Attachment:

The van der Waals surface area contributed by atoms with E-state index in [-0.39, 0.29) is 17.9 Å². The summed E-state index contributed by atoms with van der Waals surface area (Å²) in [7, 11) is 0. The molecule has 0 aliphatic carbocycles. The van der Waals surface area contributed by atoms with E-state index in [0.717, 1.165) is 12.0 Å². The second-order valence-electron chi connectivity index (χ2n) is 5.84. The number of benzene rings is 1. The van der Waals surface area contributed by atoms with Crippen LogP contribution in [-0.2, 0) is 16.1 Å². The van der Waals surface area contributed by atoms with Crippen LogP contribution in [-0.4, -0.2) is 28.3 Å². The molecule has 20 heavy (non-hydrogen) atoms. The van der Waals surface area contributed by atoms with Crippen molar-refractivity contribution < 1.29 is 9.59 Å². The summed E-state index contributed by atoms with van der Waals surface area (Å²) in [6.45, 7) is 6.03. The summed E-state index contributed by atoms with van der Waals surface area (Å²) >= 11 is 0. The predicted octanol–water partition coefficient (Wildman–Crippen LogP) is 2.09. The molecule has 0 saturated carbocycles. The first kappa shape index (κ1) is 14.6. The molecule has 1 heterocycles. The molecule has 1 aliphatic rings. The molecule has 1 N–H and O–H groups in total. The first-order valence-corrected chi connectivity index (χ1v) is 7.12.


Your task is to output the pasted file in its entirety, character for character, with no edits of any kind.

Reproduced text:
The van der Waals surface area contributed by atoms with E-state index in [-0.39, 0.29) is 17.9 Å². The summed E-state index contributed by atoms with van der Waals surface area (Å²) in [7, 11) is 0. The molecule has 0 aliphatic carbocycles. The van der Waals surface area contributed by atoms with E-state index in [0.717, 1.165) is 12.0 Å². The second-order valence-electron chi connectivity index (χ2n) is 5.84. The number of benzene rings is 1. The van der Waals surface area contributed by atoms with Crippen LogP contribution in [-0.2, 0) is 16.1 Å². The van der Waals surface area contributed by atoms with Crippen LogP contribution in [-0.4, -0.2) is 28.3 Å². The molecule has 20 heavy (non-hydrogen) atoms. The van der Waals surface area contributed by atoms with Crippen molar-refractivity contribution < 1.29 is 9.59 Å². The summed E-state index contributed by atoms with van der Waals surface area (Å²) in [6.45, 7) is 6.03. The summed E-state index contributed by atoms with van der Waals surface area (Å²) >= 11 is 0. The predicted octanol–water partition coefficient (Wildman–Crippen LogP) is 2.09. The molecule has 0 saturated carbocycles. The first kappa shape index (κ1) is 14.6. The molecule has 1 heterocycles. The molecule has 1 aliphatic rings. The molecule has 1 N–H and O–H groups in total. The first-order valence-corrected chi connectivity index (χ1v) is 7.12.